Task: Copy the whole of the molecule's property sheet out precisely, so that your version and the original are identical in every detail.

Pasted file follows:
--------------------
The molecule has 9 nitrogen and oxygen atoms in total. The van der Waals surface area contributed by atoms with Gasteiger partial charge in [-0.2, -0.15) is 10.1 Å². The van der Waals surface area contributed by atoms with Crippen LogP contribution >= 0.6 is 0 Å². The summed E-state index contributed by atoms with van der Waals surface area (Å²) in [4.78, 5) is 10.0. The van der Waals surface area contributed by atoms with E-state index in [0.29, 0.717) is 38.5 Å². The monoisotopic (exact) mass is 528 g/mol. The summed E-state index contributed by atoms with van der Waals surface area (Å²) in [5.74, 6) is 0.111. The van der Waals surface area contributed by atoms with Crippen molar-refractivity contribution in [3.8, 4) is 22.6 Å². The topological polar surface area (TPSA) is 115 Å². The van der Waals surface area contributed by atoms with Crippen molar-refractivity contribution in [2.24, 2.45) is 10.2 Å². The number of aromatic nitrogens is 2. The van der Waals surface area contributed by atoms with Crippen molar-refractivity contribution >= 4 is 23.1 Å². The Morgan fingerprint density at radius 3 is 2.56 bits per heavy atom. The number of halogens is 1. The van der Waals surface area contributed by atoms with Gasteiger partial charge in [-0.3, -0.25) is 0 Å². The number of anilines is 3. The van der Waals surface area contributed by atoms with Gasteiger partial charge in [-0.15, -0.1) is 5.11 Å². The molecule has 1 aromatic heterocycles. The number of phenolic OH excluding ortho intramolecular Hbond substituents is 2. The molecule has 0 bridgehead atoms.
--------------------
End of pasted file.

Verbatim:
The molecule has 9 nitrogen and oxygen atoms in total. The van der Waals surface area contributed by atoms with Gasteiger partial charge in [-0.2, -0.15) is 10.1 Å². The van der Waals surface area contributed by atoms with Crippen LogP contribution >= 0.6 is 0 Å². The summed E-state index contributed by atoms with van der Waals surface area (Å²) in [4.78, 5) is 10.0. The van der Waals surface area contributed by atoms with E-state index in [0.29, 0.717) is 38.5 Å². The monoisotopic (exact) mass is 528 g/mol. The summed E-state index contributed by atoms with van der Waals surface area (Å²) in [5.74, 6) is 0.111. The van der Waals surface area contributed by atoms with Crippen molar-refractivity contribution in [3.8, 4) is 22.6 Å². The topological polar surface area (TPSA) is 115 Å². The van der Waals surface area contributed by atoms with Crippen molar-refractivity contribution in [2.24, 2.45) is 10.2 Å². The number of aromatic nitrogens is 2. The van der Waals surface area contributed by atoms with Crippen molar-refractivity contribution >= 4 is 23.1 Å². The Morgan fingerprint density at radius 3 is 2.56 bits per heavy atom. The number of halogens is 1. The van der Waals surface area contributed by atoms with Gasteiger partial charge in [-0.3, -0.25) is 0 Å². The number of anilines is 3. The van der Waals surface area contributed by atoms with Gasteiger partial charge in [-0.15, -0.1) is 5.11 Å². The molecule has 1 aromatic heterocycles. The number of phenolic OH excluding ortho intramolecular Hbond substituents is 2. The molecule has 0 bridgehead atoms.